Moments of awe have no inherent meaning they, like nuclear physics, are neither good nor bad but can be used for either end. In addition, these moments of awe, like nuclear physics, contain a lot of potential power so we need to take care to use them wisely.

 I think that sacred narratives can help us to do this. For me this is found in the story of Jesus; because of the accidents of my life it’s the particular narrative I find myself in. (I can’t speak for other faiths and am making no exclusive claims – from my small experience of Buddhism I am confident that the same moral dimension is found there and doubtless with other faiths too – but these aren’t my stories to tell). 

I don’t have to look to the life of Jesus but I choose to (for all sorts of reasons – but emphatically not because I think I would go to hell if I didn’t). If I bring the story of Jesus alongside an experience of transcendence and awe then I am compelled not to disengage and get lost in some cool, mind expanding experience but to re-engage with the world at a deeper level. To get down on my knees and get my hands dirty, to go to uncomfortable places in order to serve and love those who have been dismissed by so many as unlovable. For me this story is both inspiring and deeply disturbing – it is hard to engage with and it would be much easier to stay lost in awe and wonder, but Jesus grounds that experience in the real, material world.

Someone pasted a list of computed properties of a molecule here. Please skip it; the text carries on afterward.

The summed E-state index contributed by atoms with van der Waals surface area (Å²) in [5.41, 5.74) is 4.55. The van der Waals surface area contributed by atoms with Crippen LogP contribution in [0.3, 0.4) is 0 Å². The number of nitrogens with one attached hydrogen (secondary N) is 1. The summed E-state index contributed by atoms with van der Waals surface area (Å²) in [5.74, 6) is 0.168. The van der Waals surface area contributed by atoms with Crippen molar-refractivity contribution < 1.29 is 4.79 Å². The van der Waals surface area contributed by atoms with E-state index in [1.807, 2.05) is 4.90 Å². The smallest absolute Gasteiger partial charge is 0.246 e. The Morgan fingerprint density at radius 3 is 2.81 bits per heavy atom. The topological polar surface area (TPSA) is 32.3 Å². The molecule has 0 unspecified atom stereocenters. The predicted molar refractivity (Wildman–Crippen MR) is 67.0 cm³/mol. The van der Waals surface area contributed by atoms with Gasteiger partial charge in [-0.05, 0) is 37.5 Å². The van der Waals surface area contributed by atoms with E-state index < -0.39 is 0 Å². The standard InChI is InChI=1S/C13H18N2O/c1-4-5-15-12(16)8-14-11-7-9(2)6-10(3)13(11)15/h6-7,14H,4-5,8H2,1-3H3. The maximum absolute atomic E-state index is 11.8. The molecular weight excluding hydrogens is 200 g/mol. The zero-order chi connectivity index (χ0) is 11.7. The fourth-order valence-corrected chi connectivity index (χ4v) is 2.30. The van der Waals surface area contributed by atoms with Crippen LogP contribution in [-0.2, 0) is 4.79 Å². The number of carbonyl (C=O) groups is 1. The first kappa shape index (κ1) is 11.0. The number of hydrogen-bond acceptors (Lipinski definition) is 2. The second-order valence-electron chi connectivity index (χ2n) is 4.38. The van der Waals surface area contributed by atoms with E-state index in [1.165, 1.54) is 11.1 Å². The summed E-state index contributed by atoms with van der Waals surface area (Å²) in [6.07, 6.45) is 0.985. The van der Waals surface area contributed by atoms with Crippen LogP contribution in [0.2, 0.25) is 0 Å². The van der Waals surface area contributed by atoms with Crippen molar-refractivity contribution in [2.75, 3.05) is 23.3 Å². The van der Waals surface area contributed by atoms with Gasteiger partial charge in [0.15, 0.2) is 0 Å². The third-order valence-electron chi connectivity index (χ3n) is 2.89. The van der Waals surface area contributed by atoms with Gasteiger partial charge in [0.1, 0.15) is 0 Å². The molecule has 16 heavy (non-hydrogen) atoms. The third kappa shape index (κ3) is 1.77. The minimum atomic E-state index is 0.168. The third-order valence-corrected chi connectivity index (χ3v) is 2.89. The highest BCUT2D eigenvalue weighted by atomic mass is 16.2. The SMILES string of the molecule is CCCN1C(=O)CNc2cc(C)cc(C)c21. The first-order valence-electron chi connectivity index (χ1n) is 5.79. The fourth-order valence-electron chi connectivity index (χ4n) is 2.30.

Anyway, all this is a caveat, a prelude to my plan for advent which should involve finding 24 days of wonder in the most unlikely places…      

A grey day and the Skeleton Coast

I was walking through the drizzle that made Sheffield city centre look even more grey than usual and was feeling somewhat morose when I came across an amazing series of images. The Wild Planet photographs were displayed in the open air – each one a large and stunning image from different corners of the natural world. The image that entranced me was of seals on the skeleton coast  – huddled as tiny dots at the foot of towering sand dunes.